Attractive, slim and 70,
she squeezes soft wax into ears,
and turning to me says,
“You’ll like it.”
A yellowing latex cap
stretched over thinning gray hair,
is topped with orange neoprene.
Sealed, she repeats, “You’ll like it.”
I nod, too cold to speak.
Words, unwillingly locked
in tensed and quivering muscles
wither as she whispers
“You’ll like it.”
Pulling down pink goggles,
Her head gestures “join me,”
As her body slips
into the green waters
of San Francisco Bay.
With each forward step,
I shake the horizon,
And merging land and water
into a seamless jittery landscape.
I mirror her preparation,
And wait for a reprieve
I know will not come
Because I won’t give it.
In the distance I see her orange cap
gliding on broken waves,
still smiling, maybe even laughing.
Her pink goggled eyes watch me
and like a siren, pull me forward.
I give myself to the Bay.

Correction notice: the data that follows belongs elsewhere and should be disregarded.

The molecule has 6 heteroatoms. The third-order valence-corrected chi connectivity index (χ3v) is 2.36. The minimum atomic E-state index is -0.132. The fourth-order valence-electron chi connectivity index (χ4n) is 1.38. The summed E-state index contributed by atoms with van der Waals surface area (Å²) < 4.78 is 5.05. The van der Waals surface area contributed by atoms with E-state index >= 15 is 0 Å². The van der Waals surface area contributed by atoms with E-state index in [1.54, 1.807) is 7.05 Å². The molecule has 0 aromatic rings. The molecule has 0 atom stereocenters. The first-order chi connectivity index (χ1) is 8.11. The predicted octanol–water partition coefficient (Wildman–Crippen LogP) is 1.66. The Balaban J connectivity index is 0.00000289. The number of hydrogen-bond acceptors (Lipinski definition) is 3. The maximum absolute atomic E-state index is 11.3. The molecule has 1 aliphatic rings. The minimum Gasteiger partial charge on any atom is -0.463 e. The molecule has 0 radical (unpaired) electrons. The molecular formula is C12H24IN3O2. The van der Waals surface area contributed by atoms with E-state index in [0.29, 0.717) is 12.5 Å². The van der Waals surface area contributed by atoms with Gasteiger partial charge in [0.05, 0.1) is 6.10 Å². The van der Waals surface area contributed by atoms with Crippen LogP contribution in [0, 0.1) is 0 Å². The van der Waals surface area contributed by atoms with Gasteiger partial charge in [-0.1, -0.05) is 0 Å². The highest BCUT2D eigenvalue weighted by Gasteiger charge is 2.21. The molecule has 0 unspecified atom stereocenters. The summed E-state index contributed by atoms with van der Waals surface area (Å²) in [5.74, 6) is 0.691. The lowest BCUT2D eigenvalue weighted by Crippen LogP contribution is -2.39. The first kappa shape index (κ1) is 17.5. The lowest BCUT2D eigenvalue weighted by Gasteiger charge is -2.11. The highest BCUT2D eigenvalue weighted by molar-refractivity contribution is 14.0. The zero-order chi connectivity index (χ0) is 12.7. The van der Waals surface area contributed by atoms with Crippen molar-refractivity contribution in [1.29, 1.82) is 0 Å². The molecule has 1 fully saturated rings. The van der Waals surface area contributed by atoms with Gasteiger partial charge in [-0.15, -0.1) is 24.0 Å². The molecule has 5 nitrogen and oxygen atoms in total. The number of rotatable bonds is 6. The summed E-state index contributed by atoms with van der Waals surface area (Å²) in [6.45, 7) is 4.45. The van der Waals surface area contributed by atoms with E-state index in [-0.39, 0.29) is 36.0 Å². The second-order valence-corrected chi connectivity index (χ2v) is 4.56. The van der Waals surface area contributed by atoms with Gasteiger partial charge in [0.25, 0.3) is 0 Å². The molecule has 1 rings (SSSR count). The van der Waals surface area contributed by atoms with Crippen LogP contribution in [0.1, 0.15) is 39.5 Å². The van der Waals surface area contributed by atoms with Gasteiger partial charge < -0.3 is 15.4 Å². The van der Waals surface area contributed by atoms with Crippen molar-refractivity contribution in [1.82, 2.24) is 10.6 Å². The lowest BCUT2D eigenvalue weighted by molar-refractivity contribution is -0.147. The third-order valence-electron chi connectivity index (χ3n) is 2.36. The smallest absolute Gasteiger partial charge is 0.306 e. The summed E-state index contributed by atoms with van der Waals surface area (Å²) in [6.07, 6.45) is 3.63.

And feel body parts disappear
As cold once unimaginable
and burns flesh.
With stuffed and covered ears,
I hear echoes of labored breath,
And wonder how long I’ll last,
As shallow breaths
Give way to rhythmic breathing.
Frigid waters part
and I slowly move forward
towards the distant buoy
and I still hear “You’ll like it.”
With each stroke, thoughts,
discarded like week-old newspapers,
fade into the green cold
as sea lions watch in amusement
and pointing tourists shake their heads.
The cold, now almost a friend,
Isolates me from past and future.
What no longer is, becomes irrelevant.
What will be, will become without my help.
I’m here, and nothing else matters.
She silently passes by,
returning from her swim
Yes, I nod back
The present radiates.
I’m now, and she was right
I do like it.
copyright 2002 Stan Goldberg, stangoldbergwriter.com
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